The life of Wandrea "Shaye" Moss, a former Georgia election worker who was the target of a conspiracy theory spread by former President Donald Trump and his lawyer Rudy Giuliani, changed after the 2020 election, with violent threats toward her and her family, forcing Moss to hide her identity and leave her job.
The fabricated accusations from Trump and Giuliani said Moss, who had been a Fulton County Elections Department employee since 2017, had processed fake ballots for Joe Biden.
Moss testified about her experiences in Congress Tuesday, at the fourth hearing of the House select committee investigating the Jan. 6 insurrection at the Capitol. The hearing focused on Trump's efforts to pressure state officials to overturn the election results in his favor.
"It's turned my life upside down. I no longer give out my business card... I don't want anyone knowing my name," Moss told the committee. "I don't go to the grocery store at all. I haven't been anywhere at all. I've gained about 60 pounds. I just don't do nothing anymore," she added, wiping away a tear.
"I second guess everything that I do. It's affected my life in a major way — in every way. All because of lies."
Moss had to go into hiding and change her appearance after she started receiving threats. She eventually left her job.
Earlier this year, Moss received the John F. Kennedy Profiles in Courage Award, along with Rep. Liz Cheney (R-Wyo.), the lead Republican on the House committee, and Rusty Bowers, the Speaker of the House in Arizona in 2020, who refused to bow to pressure from Trump to overturn the state's election results. Bowers also testified at Tuesday's hearing.
The threats Moss and her family received were racist
In a phone call leaked to reporters days before the insurrection, Trump was berating Georgia Secretary of State Brad Raffensperger to overturn the state's election results. During the call, the former president mentioned Moss' mother, Ruby Freeman, who was temping as an election worker with her daughter, 18 times.
"I'll take on anybody you want with regard to Ruby Freeman, and her lovely daughter, a very lovely young lady, I'm sure. But Ruby Freeman, I will take on anybody you want," Trump said to Raffensperger.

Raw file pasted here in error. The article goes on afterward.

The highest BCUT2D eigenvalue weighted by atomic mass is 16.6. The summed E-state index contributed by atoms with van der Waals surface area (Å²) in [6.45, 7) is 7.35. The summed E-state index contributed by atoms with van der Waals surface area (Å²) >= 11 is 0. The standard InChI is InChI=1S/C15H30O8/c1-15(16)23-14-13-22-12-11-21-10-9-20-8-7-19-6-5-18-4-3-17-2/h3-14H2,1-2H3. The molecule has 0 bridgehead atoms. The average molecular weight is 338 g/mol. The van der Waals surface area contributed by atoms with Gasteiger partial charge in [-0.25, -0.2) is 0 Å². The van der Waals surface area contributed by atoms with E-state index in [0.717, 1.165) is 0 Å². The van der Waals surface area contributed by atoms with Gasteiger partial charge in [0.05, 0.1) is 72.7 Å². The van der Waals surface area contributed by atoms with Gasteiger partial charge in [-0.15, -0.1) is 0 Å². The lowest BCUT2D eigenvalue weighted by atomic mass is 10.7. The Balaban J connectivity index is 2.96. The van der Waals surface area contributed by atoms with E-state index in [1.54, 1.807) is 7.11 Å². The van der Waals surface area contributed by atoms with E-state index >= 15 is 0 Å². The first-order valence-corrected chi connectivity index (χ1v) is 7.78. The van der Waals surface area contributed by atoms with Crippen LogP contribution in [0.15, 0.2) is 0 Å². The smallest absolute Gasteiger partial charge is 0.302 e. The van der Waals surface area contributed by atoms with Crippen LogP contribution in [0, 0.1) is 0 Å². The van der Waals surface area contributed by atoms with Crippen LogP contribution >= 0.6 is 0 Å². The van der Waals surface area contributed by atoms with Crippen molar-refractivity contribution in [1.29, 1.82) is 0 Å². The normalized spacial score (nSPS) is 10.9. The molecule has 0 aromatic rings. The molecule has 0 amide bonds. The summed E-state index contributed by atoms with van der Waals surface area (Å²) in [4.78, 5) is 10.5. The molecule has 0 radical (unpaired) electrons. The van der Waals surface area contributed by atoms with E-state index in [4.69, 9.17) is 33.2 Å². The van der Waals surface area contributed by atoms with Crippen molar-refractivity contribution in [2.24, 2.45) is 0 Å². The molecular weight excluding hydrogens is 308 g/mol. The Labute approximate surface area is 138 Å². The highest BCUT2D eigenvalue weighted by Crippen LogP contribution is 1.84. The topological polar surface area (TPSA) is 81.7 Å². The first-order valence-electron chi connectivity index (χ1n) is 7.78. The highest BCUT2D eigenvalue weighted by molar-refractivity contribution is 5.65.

And in a virtual hearing with GOP lawmakers in Georgia, Giuliani mentioned both Moss and Freeman.
"They should have been questioned already. Their places of work, their homes should have been searched," he said.
In his false accusations, Giuliani said that Moss handed her mother a thumb drive "like they were vials of heroin or cocaine." In reality, Moss said in her testimony that her mother had handed her a ginger mint.
Moss also said Tuesday she hadn't known about threats being made against her by those who believed Trump and Giuliani's allegations until one of her supervisors called her into his office and told her to check her Facebook account, which she said she didn't often use.
"I'm just panicky at this point, because this has never happened to me and my mom is involved," Moss told the committee. "I went to [Facebook messages] and it was just a lot of horrible things there... a lot of threats, wishing death upon me, telling me that I'll be in jail with my mother and saying things like 'Be glad its 2020 and not 1920.'"
"A lot of them were racist," Moss said of the messages. "A lot them were just hateful."
Moss and Freeman say they've lost their sense of security
Moss said she blamed herself and her career choice for the attacks on her mother, and threats toward her son and her grandmother, as well. Someone showed up at her grandmother's door and said they were there to make a citizen's arrest, Moss said.
"I felt horrible for picking this job, for being the one who wants to help," she said, "I felt it was my fault for putting my family in this situation."
While Freeman attended Tuesday's hearing, she did not testify in person but the committee played video from earlier testimony to the committee.
Freeman said that she had to be moved from her house due to threats brought on by Trump. And she doesn't use her name in public, after years of being known as "Lady Ruby" in her community and for her small business.
"I don't introduce myself by name anymore, I get nervous when I bump into someone who in the grocery store who says my name. I'm worried about who's listening. I get nervous when I have to give my name for food orders," she said.
"I've lost my name. I've lost my reputation. I've lost my sense of security," Freeman said.